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I am considering using the builder pattern in order to create complex objects within my application. However I have a concern over whether it is the correct pattern to use.

Take this example; here we see several concrete PizzaBuilders being created which works nicely. However, in my application I need the ability to pass in some information relating to what is being built. For example, in the case of the PizzaBuilders I would need the ability to create a custom pizza where the user can choose certain things such as the sauce and the toppings. It is worth noting that the information I would need to pass into the builders would vary.

Please could you advise whether I am looking at using the correct pattern for this problem or whether there may be something else better suited? If it is the correct pattern for the problem then please could you advise on the cleanest way to pass in the information to the builders? Would it be at the point of instantiation?

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4 Answers 4

up vote 2 down vote accepted

It sounds like the builder pattern is what you need. In that wikipedia article we can see different predefined builders. However that's not the only way to use the Builder pattern.

You can certainly create custom objects with it and one of its strong points is that it allows you to create complex objects atomically without having to define multiple constructors, which leads to more maintanable code. Bear in mind that if there is not enough complexity to warrant use of this pattern it may be overkill.

Take a look at the description offered of this pattern in Joshua Bloch's Effective Java for a more comprehensive explanation. Here's an article about it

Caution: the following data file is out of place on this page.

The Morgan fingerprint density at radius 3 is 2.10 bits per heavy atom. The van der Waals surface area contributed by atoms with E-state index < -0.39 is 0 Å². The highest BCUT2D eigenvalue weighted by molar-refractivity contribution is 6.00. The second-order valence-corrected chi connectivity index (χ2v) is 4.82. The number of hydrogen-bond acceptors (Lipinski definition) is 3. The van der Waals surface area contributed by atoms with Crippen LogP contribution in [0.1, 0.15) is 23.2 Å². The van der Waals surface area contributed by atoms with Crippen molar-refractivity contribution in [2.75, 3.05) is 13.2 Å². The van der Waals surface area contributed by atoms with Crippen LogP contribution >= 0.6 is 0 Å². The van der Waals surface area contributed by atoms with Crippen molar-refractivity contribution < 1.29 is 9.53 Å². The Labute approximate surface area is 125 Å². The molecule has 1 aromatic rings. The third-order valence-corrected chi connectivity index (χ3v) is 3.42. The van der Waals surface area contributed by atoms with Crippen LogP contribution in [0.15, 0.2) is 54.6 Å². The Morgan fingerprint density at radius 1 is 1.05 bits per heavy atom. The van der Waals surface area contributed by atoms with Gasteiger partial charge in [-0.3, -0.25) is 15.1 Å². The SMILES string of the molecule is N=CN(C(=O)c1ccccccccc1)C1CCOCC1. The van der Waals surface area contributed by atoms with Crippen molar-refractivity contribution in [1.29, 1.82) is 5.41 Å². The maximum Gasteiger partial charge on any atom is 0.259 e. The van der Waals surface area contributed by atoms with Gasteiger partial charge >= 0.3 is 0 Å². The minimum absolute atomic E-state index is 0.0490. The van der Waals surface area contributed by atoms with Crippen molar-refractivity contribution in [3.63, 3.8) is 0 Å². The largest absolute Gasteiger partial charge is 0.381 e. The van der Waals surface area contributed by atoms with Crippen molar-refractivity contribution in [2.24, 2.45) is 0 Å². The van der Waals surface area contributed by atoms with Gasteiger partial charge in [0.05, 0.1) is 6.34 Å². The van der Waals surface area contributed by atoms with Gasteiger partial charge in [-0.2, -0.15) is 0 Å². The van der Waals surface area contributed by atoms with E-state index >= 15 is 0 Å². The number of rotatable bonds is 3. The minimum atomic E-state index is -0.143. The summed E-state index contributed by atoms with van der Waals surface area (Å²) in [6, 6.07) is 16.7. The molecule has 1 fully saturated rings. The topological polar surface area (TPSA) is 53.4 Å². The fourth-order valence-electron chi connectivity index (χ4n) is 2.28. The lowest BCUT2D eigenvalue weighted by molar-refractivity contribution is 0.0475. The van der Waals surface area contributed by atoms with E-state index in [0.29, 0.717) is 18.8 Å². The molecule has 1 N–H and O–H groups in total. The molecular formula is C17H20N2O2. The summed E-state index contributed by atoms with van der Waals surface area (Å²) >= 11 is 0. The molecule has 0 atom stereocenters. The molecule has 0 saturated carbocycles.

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Builder is not a grade A pattern, so it's tough to justify its usage sometime. And you might not find convincing reason to use it.

It's used if you want to make sure that your object construction is atomic. Consider Java way to construct a bean object using setter methods. In this case the problem, is that, if you miss to set one attribute then object will NOT be in a consistent state. And there is no way to figure about this unless you get some inconsistent application behavior.

So you should use Builder pattern when there are like 3 attributes and you want object creation to be atomic. I had used it some time back to create REST url like BASE_URL/param1/param2/param3.

So if your requirement is about creating/building an object and you have multiple attributes then you can go for this pattern.

Edit

Regarding implementation; i had followed the same approach as given on wikipedia.

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For example, in the case of the PizzaBuilders I would need the ability to create a custom pizza where the user can choose certain things such as the sauce and the toppings

Can choose - these means optional elements. The Builder pattern would be perfect here. Unless you omit something in your question.

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I would guess you could use something like:

// normal pizza:
Pizza normalPizza=PizzaBuilder.aPizza().withCheese().withSalami().build();

// custom pizza
Pizza customPizza=PizzaBuilder.aCustomPizza().withAnchovis().withHotSauce().withExtraCheese().withoutGarlic().build();

And what the builder would do internally is up to the implementation, as long as build() returns a Pizza object (or a suitable subclass). You can also do any consistency checking you need either in the with... methods or in the build().

If you need Typesafety for the results, you could use buildCustomPizza() to return your custom Pizza type.

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